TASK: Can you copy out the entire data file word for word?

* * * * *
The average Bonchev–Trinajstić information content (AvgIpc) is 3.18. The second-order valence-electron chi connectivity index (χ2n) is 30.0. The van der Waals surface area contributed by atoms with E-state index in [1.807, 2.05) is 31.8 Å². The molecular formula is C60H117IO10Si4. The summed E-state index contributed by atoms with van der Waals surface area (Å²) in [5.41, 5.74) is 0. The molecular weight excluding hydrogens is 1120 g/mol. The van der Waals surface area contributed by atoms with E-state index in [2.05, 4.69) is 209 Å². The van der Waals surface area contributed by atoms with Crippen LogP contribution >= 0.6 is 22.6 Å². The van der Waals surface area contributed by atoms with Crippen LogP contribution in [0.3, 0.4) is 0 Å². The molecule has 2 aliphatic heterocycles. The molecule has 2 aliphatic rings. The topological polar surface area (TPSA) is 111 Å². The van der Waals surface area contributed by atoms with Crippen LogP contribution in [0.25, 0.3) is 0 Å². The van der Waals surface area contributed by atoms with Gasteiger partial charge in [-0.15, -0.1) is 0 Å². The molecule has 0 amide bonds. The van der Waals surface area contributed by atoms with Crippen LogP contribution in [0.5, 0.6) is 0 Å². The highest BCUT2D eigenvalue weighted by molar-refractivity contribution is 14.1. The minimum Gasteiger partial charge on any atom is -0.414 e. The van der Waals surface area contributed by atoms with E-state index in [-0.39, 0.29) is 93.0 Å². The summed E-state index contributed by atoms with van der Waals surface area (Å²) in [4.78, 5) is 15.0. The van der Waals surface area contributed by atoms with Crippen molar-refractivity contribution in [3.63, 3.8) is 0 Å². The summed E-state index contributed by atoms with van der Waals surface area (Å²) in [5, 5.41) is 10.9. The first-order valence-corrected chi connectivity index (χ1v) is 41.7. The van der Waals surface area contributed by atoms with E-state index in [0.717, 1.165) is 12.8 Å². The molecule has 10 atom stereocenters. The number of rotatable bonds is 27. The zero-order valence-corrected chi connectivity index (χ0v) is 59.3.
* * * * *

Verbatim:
The average Bonchev–Trinajstić information content (AvgIpc) is 3.18. The second-order valence-electron chi connectivity index (χ2n) is 30.0. The van der Waals surface area contributed by atoms with E-state index in [1.807, 2.05) is 31.8 Å². The molecular formula is C60H117IO10Si4. The summed E-state index contributed by atoms with van der Waals surface area (Å²) in [5.41, 5.74) is 0. The molecular weight excluding hydrogens is 1120 g/mol. The van der Waals surface area contributed by atoms with E-state index in [2.05, 4.69) is 209 Å². The van der Waals surface area contributed by atoms with Crippen LogP contribution >= 0.6 is 22.6 Å². The van der Waals surface area contributed by atoms with Crippen LogP contribution in [0.3, 0.4) is 0 Å². The molecule has 2 aliphatic heterocycles. The molecule has 2 aliphatic rings. The topological polar surface area (TPSA) is 111 Å². The van der Waals surface area contributed by atoms with Crippen LogP contribution in [0.25, 0.3) is 0 Å². The van der Waals surface area contributed by atoms with Gasteiger partial charge in [-0.15, -0.1) is 0 Å². The molecule has 0 amide bonds. The van der Waals surface area contributed by atoms with Crippen LogP contribution in [0.5, 0.6) is 0 Å². The highest BCUT2D eigenvalue weighted by molar-refractivity contribution is 14.1. The minimum Gasteiger partial charge on any atom is -0.414 e. The van der Waals surface area contributed by atoms with E-state index in [-0.39, 0.29) is 93.0 Å². The summed E-state index contributed by atoms with van der Waals surface area (Å²) in [4.78, 5) is 15.0. The van der Waals surface area contributed by atoms with Crippen molar-refractivity contribution in [3.63, 3.8) is 0 Å². The summed E-state index contributed by atoms with van der Waals surface area (Å²) in [5, 5.41) is 10.9. The first-order valence-corrected chi connectivity index (χ1v) is 41.7. The van der Waals surface area contributed by atoms with E-state index in [0.717, 1.165) is 12.8 Å². The molecule has 10 atom stereocenters. The number of rotatable bonds is 27. The zero-order valence-corrected chi connectivity index (χ0v) is 59.3.